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Another reminder of why I so “love” Paychex

Wednesday, January 1st, 2014

Because I am a boring old fuddy-duddy, I was spending the minutes leading up to the New Year trying to reconcile my 2013 medical flexible spending account (FSA), i.e., to match up the FSA transactions listed on the Paychex web site with those listed in my financial management software and confirm that there were no incorrect transactions in either location.

Alas, after several passes through the transactions, there were, in fact, several that I couldn’t reconcile, and even taking those into account, the reconciled balances were not matching up. However, rather than make yet another pass at trying to make them come out even, I decided to go watch the ball drop with my kids.

When I came back to my office, I had been logged out of the Paychex web site due to inactivity, and the transaction history page I’d been looking at was wiped clean. It wasn’t even available in my browser cache, because the Paychex web site is *shudder* entirely implemented as a Flash application. “No problem,” I said to myself. “I’ll just log back in and bring up the data again.”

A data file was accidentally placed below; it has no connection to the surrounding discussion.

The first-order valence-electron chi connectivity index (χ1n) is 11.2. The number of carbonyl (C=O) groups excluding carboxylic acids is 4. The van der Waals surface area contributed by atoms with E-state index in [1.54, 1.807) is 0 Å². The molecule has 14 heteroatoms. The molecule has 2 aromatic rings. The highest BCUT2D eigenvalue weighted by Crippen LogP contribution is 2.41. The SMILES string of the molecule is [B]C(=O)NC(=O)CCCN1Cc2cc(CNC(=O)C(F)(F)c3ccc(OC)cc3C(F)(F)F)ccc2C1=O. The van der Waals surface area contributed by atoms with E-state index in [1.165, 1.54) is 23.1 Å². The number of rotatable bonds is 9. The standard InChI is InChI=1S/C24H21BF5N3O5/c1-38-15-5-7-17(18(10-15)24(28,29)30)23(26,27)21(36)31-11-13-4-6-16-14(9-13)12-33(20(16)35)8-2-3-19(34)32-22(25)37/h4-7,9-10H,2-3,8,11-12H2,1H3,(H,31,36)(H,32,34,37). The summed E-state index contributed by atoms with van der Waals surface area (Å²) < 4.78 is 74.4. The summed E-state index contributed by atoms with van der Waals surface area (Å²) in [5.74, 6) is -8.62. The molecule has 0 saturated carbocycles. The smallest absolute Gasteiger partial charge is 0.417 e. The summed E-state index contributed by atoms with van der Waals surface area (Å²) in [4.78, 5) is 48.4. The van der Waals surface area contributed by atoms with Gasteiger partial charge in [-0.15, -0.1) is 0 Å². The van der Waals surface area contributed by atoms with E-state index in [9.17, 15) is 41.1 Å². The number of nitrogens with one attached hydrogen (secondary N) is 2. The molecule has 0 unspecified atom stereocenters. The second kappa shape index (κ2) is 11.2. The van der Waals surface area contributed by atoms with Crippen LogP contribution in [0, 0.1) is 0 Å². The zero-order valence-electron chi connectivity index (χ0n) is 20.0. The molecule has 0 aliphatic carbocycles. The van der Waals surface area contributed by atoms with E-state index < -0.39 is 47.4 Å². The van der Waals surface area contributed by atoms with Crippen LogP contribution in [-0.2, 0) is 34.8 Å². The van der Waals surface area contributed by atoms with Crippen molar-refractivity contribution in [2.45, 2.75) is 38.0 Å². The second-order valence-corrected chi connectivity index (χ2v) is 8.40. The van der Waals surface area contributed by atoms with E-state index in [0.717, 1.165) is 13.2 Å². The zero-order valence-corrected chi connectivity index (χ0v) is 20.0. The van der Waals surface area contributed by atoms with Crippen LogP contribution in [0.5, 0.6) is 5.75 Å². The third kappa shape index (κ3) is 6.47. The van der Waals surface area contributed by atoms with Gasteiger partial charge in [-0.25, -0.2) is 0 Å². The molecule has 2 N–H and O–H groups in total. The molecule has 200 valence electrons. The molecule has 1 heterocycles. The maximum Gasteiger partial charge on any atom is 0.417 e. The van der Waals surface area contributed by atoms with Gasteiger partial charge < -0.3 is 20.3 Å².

Alas, when I logged in, I discovered that the web site had rolled over to my 2014 FSA, and none of the data from the prior year was accessible any longer on the site. (more…)

Update on the Macular Degeneration Association

Thursday, December 19th, 2013

Das Keyboard comes from behind for the win

Saturday, October 5th, 2013

I recently received a package from Metadot, the creators of Das Keyboard. It contained:

T-shirt, magnet, note pads, note of apology, daskeyboard Space Pen, daskeyboard pens

Here’s what the enclosed note says:

Jonathan, We're sorry we messed up! Please accept these goodies as our thank you for being honest and patient with us. Das Keyboard

The day before, I’d received another package from them, containing a brand new Das Keyboard.

From the “We’re sorry we messed up!” you might suspect that there’s a less positive back story leading up to the seemingly happy ending, and you’d be correct. But I told the ending first for one simple reason: what Metadot did at the end made up for everything that came before, in a way that most companies nowadays just don’t seem to understand. Yes, they made a mistake (quite a few of them, actually), but they acknowledged and apologized for it, they didn’t make excuses, they fixed it, and they went the extra mile to show they were sorry.

Here’s the whole, long story… (more…)